In His Service – Rev. Jeffrey A. Lee
Christina Taylor was born September 11, 2001, the day the airplanes flew
into the World Trade Center in New York City. Christina was shot and
killed on January 8, 2011 in Tucson, Ariz. by a man who has been called
evil, mentally ill, a Satanist and such.
Rev. Jeffrey A. Lee
Joy Lutheran Church
“I appeal to you, brothers, in the name of our Lord Jesus Christ, that all of you agree with one another so that there may be no divisions among you and that you may be perfectly united in mind and thought.” 1 Corinthians 1:10
Christina Taylor was born September 11, 2001, the day the airplanes flew into the World Trade Center in New York City. Christina was shot and killed on January 8, 2011 in Tucson, Ariz. by a man who has been called evil, mentally ill, a Satanist and such.
Immediately, some of the blame was placed on the vitriolic partisan political speak in our nation. At the memorial service our nation’s President called for a civility when he said; “we are far too eager to lay the blame for all that ails the world at the feet of those who happen to think differently than we do, it’s important for us to pause for a moment and make sure that we’re talking with each other in a way that heals, not in a way that wounds.” In the shadows of that speech, the politicians were back at it, referring to the other party as killers, Nazi’s, Socialists and such.
I am guilty of getting caught up in the politics. I have strong opinions about government and programs. There are a few politicians that I agree with and there are a few that I would like to grab by their collars and shout in their face, “Can you hear me now?” How did we get here? As Sarah Palin pointed out in her response to the attacks made against her, our nation has always had rigorous political debate and at times, they used dueling pistols to resolve the conflicts.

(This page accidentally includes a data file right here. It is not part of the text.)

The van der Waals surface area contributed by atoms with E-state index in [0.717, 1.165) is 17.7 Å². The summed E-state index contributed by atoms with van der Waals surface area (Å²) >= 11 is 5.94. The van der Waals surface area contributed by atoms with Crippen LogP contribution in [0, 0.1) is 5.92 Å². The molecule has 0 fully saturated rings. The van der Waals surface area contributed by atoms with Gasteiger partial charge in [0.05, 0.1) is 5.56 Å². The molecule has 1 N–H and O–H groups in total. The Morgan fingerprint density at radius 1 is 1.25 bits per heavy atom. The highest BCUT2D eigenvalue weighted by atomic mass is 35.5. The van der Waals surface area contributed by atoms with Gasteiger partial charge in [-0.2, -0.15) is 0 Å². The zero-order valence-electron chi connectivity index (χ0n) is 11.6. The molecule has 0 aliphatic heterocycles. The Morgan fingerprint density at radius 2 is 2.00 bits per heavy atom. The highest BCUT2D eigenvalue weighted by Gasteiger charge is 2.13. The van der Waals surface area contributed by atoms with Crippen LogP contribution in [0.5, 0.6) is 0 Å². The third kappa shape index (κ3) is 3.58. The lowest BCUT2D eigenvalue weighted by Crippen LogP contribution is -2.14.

Obviously Paul was addressing division in his days as he begins the letter to the Corinthians. Our Christian faith itself was born out of conflict—our savior was nailed to the cross. He came here because of the division that existed between God and man. That division goes all the way back to the Garden of Eden when man disobeyed God. But Christ came to heal, to bind up, to restore God’s fallen creation. Jesus came to suffer and die on the cross to pay the price of our sins so that we could be united. It is the devil that divides. So Paul appeals to us, to have the mind of Christ in us. I have to address my shortcomings, my partisan mind and I have to control my tongue and the manner in which I talk to others.
As Christians, we need to hold each other accountable to that same standard. We are not always going to agree on everything. But we don’t have to take out our guns to resolve our differences. It is our job as Christians to discover the mind of Christ. To start living according to His will. At times, we will overturn the money tables in the temple. There will be times when we may call those who are spiritually divided from us, “white-washed sepulchres.” But mostly, it is our desire to call each other brothers in Christ. May we strive to live to His glory. Amen.